Make Your Impossible Possible

Xperience Growthblogposts

The famous story of Walt Disney building Disney World gives us a clue to how the greats think.

He died before the park was completed. At the opening of the park his wife was asked if it was difficult knowing he didn’t get the chance to see the finished product. She said emphatically he actually had seen it. He saw it in his mind.

Disney World was impossible before it was possible. It was Disney’s ability to see it, to visualize it, that allowed it to come into reality. It’s now the world’s most visited amusement park, greeting 17 million people in 2022 according to Forbes.

The 3 mind problems that keeps us in the “impossible”

In my mental performance coaching work, I see 3 underlying problems with how people think that keeps them in the impossible, rather than the possible. This includes the highest of achievers.

The 3 problems are summed up as 1) non-resourceful beliefs, 2) limited identity and 3) unclear vision.

These problems are linear, meaning that our beliefs underpin how we see ourselves, which influences our ability to cast a vision of our future.

Non-resourceful beliefs

Psychology defines beliefs as convictions we trust as being true. As you’re reading this, you have tons of beliefs that you’ve formed over your lifetime. Most, if not the vast majority, serve you well. However, most of us also harbor those few that hold us back. They limit the potential that we have inside ourselves. Those beliefs are non-resourceful.

Anna Schaffner, Ph.D. from the University of Kent writes this about non-resourceful beliefs. She says it’s “based on childhood assessments, they are often untrue. They are also self-perpetuating. Like magnets, they attract evidence that makes them stronger, and they repel anything that might challenge them.”

This means that they are the engine from which the reset of our thoughts & emotions flow from.

Limited Identity

If we follow this like a chain, our beliefs are central to forming how we see ourselves. – i.e. our identity.

Dr Shahram Heshmat, of University of Illinois Springfield says that identities start to take shape from when we were children. “Children come to define themselves in terms of how they think their parents see them. If their parents see them as worthless, they will come to define themselves as worthless. People who perceive themselves as likable may remember more positive than negative statements.”

Further, we identify as part of a group or a characteristic. We’re an “athlete” or a “bookworm.” It can also have a ceiling. I’m smart, but not “Ivy League smart.” I’m an athlete, but not “the best athlete.”

Unclear vision

You can see how those “buts” in our identity create the limits of our ability to visualize our highest potential. We may want to do something, yet if our identity is someone who can’t do or shouldn’t do it or hasn’t checked the right box to do it, will not be able to see ourselves doing it.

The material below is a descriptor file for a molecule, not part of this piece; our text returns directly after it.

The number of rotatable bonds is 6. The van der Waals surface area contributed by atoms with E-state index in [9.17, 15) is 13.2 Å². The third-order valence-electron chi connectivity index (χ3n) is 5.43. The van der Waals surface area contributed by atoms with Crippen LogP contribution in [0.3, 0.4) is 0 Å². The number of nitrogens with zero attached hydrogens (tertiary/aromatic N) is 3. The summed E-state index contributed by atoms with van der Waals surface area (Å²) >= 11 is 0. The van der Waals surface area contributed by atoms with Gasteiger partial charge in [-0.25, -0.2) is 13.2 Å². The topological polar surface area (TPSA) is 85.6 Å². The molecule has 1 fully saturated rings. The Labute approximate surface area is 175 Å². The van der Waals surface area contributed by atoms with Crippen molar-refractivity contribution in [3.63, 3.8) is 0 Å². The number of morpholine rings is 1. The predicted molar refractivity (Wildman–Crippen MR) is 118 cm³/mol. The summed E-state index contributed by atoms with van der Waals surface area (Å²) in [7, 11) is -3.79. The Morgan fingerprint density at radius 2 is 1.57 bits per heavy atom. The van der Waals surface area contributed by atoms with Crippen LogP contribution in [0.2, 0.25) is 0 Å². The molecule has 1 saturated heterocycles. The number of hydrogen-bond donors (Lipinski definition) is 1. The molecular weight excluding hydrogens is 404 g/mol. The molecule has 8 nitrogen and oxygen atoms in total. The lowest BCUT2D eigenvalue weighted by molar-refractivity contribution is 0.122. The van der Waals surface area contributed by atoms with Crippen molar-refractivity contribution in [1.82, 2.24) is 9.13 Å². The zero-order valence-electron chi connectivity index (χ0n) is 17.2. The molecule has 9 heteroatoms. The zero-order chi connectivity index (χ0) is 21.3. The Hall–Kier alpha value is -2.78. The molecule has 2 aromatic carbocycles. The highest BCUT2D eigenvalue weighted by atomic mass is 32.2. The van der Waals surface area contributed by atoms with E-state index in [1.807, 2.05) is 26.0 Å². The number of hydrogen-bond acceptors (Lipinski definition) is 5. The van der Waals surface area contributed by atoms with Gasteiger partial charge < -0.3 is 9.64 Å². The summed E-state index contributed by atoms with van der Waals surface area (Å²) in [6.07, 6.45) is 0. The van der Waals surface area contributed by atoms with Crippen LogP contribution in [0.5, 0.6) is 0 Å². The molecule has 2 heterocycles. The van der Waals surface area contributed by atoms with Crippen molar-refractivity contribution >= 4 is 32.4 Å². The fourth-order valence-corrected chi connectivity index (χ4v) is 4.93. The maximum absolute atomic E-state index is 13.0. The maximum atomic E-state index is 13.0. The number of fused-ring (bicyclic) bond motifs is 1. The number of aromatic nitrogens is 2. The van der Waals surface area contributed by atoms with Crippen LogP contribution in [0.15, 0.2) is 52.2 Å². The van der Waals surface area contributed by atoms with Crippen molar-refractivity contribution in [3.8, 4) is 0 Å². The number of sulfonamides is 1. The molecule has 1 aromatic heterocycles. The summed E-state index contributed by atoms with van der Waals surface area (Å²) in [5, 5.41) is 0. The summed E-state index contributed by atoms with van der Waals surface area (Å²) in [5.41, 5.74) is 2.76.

Robert Martone, a research neuroscientist, writes in Scientific American that we use our imagination to visualize our future. He says we “journey into the future by imagining what tomorrow or next year might bring. When we do so, we think of ourselves as we are now, remember who we once were and envision how we will be.”

Therefore, however we see ourselves today informs the vision that we create for our future selves. Any current lack or where we perceive the edge of our potential will shape the world in which we create in our minds and thus the reality that we bring into the world.

In short, we might see only Central Florida swampland, and not Disney World.

Tap into your greatest “possibility”

Taking the lid off the future vision of yourself requires us to go back to beliefs.

We can do this by finding the edge of where your positive belief stops. It probably looks like “I can do this, this and this… but I can’t do that or go that far.”

Many of us have a deep seated belief around being “enough” or “worthy” of the greatest achievements. We’ll earn 6 figures, not a million; or earn a million, not 10 million. We can make the pros, not win the Super Bowl; or win a Super Bowl, not be MVP. The edges of our belief that will hold us back.

It takes doing the mental work to find that edge and challenge its truth. The truth is that it is possible. It takes you shifting your perspective on the belief from it’s not possible to it is possible and also possible for you.

From there, we can create a clear identity and imagine the biggest future from that clear identity.

The core framework of my private coaching practice is the “Path to Potential.” It takes you on the journey to release any non-resourceful beliefs and tap into the resources that you already have inside you. Using your best resources you actually create a clear vision of who you want to be. The vision drives you to take big action. The results can be achieved when you focus on that which you want, not what you don’t.

A client said this path “removes the blinders and makes things crystal clear. I’m going in that direction. It moves the impossible into the possible.”

Your greatest possibility is possible when you can see past the swampland and envision your Magic Kingdom. When you can truly see the mental image of it, you can make it reality.